Gallery 1261 is proud to present our third solo exhibition by gallery artist Gregory Block. As one of the most promising realist painters in the Colorado area, this exhibition serves to show his deep knowledge and understanding of the style in which he paints, highlighting how dedicated he is to his chosen craft and to his incredible talent. The exhibition begins on October 14th and runs through November 5th, with the opening reception on Friday, October 14th, from 6-9 pm. Many of the works in this exhibition will be still-life based oil paintings, a genre in which he has been honing his craft since we began showing his work.
In order to fully understand the depth and breadth of themes that Block explores in his work, it is best to hear it from the artist himself. On the subject of still life painting Block explains the historical underpinnings, noting that “[s]till life painting and food have gone hand-in-hand for millennia,” and drawing connections to the ancient Egyptians, who “decorated the inside of tombs with paintings of food to enliven and sustain the deceased in the afterlife” as well as the Dutch painters of the 16th century and others who “famously refined the practice, with a focus decidedly more on enriching the lives of the living rather than the dead.” Block takes inspiration from these movements in his works, the Dutch influence being especially evident in his use of dramatic lighting and unique compositional arrangements.
On the subject of composition, Block says “as with any recipe, a painting, whether abstract, photorealistic, or anything in between, must use a coherent set of ingredients to achieve a successful composition. A weak composition can be just as disappointing as a flat soufflé; too much red can be just as overpowering as too much cayenne.” This extended metaphor—recipes as paintings—is a refreshing way to think of painting. In summation, Block notes that “each piece provides a fresh and unique puzzle, and when a painting is complete, each setup provides a perhaps not-so-fresh but undeniably unique meal.” There is a balance to be found when arranging the elements in a painting, just as in cooking.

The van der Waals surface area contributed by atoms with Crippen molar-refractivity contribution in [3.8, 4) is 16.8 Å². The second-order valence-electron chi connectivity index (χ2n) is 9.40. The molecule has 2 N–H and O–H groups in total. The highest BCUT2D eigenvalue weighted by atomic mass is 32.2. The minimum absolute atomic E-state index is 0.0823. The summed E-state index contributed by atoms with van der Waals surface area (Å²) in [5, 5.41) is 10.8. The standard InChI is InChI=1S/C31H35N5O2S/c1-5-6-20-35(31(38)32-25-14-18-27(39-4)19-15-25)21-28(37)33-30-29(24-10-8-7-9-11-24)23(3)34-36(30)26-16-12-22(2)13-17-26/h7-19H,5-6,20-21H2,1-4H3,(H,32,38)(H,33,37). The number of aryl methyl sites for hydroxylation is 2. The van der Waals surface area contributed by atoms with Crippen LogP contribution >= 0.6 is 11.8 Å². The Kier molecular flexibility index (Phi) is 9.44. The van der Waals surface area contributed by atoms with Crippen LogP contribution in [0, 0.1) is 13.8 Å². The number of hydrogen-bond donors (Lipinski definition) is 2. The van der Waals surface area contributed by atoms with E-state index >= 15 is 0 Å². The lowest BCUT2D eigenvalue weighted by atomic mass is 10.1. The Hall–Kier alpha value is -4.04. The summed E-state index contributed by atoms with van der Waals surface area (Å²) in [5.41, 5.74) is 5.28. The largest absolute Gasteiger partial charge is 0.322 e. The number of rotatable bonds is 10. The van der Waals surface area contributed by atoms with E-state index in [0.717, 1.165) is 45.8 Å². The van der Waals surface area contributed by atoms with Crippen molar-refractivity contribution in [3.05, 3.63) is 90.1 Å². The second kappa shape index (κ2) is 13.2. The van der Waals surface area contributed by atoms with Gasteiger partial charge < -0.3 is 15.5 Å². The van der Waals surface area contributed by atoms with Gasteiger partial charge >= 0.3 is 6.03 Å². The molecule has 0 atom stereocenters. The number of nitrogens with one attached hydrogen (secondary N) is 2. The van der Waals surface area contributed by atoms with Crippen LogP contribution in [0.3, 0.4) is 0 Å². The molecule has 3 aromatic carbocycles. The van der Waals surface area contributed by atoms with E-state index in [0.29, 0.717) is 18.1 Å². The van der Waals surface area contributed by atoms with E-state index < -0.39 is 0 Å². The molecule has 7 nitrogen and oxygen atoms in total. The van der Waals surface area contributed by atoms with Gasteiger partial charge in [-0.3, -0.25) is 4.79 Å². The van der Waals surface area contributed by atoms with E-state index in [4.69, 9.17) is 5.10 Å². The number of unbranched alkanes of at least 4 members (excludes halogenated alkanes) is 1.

Alternative to the still life series, Block has also taken up creating works with a lesser-known medium: aluminum cans. He takes the emptied vessels, cuts and scorches them, and then collages them into depictions of maps, or abstracted compositions. In pieces like “Explorer’s Map” we get a fully detailed view of the world, with the cans burned to varying degrees to express the different elements on view. While this series may be the lesser known in terms of Block’s artistic oeuvre, it serves to highlight, again, just how much thought, planning, and craftsmanship goes into his work.
Block’s paintings are something to be in awe of. His ability to create absolutely stunning compositions coupled with his jaw-dropping execution render the viewer impressed, to say the least. While the genre of still life painting may not be new, Block has found a way to create his own body of work within the genre that stands independently, stunning, and captivating all who come to see it.